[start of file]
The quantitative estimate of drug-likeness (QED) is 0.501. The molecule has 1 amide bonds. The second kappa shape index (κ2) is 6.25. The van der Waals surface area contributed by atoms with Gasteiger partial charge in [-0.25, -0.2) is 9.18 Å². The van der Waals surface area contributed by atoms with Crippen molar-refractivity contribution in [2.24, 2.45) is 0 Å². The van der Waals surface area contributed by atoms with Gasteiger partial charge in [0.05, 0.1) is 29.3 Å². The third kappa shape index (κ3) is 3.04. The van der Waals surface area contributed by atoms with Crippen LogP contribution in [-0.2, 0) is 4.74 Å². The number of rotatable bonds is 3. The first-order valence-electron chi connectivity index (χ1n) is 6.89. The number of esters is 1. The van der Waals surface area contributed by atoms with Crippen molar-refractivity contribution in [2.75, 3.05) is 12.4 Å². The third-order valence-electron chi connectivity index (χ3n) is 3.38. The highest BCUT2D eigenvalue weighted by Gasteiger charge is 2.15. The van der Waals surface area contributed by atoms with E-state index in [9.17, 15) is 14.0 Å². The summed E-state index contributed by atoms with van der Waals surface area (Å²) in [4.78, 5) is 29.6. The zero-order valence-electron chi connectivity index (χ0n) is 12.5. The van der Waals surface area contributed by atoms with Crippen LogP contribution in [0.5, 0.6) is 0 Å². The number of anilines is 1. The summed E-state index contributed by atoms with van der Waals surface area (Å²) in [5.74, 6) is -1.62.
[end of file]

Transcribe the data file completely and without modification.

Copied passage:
The quantitative estimate of drug-likeness (QED) is 0.501. The molecule has 1 amide bonds. The second kappa shape index (κ2) is 6.25. The van der Waals surface area contributed by atoms with Gasteiger partial charge in [-0.25, -0.2) is 9.18 Å². The van der Waals surface area contributed by atoms with Crippen molar-refractivity contribution in [2.24, 2.45) is 0 Å². The van der Waals surface area contributed by atoms with Gasteiger partial charge in [0.05, 0.1) is 29.3 Å². The third kappa shape index (κ3) is 3.04. The van der Waals surface area contributed by atoms with Crippen LogP contribution in [-0.2, 0) is 4.74 Å². The number of rotatable bonds is 3. The first-order valence-electron chi connectivity index (χ1n) is 6.89. The number of esters is 1. The van der Waals surface area contributed by atoms with Crippen molar-refractivity contribution in [2.75, 3.05) is 12.4 Å². The third-order valence-electron chi connectivity index (χ3n) is 3.38. The highest BCUT2D eigenvalue weighted by Gasteiger charge is 2.15. The van der Waals surface area contributed by atoms with E-state index in [9.17, 15) is 14.0 Å². The summed E-state index contributed by atoms with van der Waals surface area (Å²) in [4.78, 5) is 29.6. The zero-order valence-electron chi connectivity index (χ0n) is 12.5. The van der Waals surface area contributed by atoms with Crippen LogP contribution in [0.5, 0.6) is 0 Å². The number of anilines is 1. The summed E-state index contributed by atoms with van der Waals surface area (Å²) in [5.74, 6) is -1.62.